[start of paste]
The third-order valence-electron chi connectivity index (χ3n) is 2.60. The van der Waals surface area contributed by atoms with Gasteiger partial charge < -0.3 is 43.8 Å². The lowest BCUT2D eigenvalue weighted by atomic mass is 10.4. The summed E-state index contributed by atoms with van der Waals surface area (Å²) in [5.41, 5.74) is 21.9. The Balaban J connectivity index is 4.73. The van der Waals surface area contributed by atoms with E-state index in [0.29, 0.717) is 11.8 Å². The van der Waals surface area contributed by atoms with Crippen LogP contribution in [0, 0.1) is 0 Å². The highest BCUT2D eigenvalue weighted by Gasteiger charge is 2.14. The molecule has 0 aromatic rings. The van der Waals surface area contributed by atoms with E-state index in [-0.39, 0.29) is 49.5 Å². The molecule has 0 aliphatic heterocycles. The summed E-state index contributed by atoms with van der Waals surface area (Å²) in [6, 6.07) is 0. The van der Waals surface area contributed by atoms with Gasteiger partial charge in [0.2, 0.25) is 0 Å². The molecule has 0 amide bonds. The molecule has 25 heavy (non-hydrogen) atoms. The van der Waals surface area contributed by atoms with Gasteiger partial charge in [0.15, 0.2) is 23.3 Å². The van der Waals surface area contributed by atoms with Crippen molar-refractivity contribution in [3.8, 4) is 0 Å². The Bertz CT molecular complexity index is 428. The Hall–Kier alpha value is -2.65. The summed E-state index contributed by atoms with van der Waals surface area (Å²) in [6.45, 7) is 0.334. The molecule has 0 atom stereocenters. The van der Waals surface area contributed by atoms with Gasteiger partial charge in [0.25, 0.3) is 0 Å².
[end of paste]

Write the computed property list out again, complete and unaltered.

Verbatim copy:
The third-order valence-electron chi connectivity index (χ3n) is 2.60. The van der Waals surface area contributed by atoms with Gasteiger partial charge < -0.3 is 43.8 Å². The lowest BCUT2D eigenvalue weighted by atomic mass is 10.4. The summed E-state index contributed by atoms with van der Waals surface area (Å²) in [5.41, 5.74) is 21.9. The Balaban J connectivity index is 4.73. The van der Waals surface area contributed by atoms with E-state index in [0.29, 0.717) is 11.8 Å². The van der Waals surface area contributed by atoms with Crippen LogP contribution in [0, 0.1) is 0 Å². The highest BCUT2D eigenvalue weighted by Gasteiger charge is 2.14. The molecule has 0 aromatic rings. The van der Waals surface area contributed by atoms with E-state index in [-0.39, 0.29) is 49.5 Å². The molecule has 0 aliphatic heterocycles. The summed E-state index contributed by atoms with van der Waals surface area (Å²) in [6, 6.07) is 0. The van der Waals surface area contributed by atoms with Gasteiger partial charge in [0.2, 0.25) is 0 Å². The molecule has 0 amide bonds. The molecule has 25 heavy (non-hydrogen) atoms. The van der Waals surface area contributed by atoms with Gasteiger partial charge in [0.15, 0.2) is 23.3 Å². The van der Waals surface area contributed by atoms with Crippen molar-refractivity contribution in [3.8, 4) is 0 Å². The Bertz CT molecular complexity index is 428. The Hall–Kier alpha value is -2.65. The summed E-state index contributed by atoms with van der Waals surface area (Å²) in [6.45, 7) is 0.334. The molecule has 0 atom stereocenters. The van der Waals surface area contributed by atoms with Gasteiger partial charge in [0.25, 0.3) is 0 Å².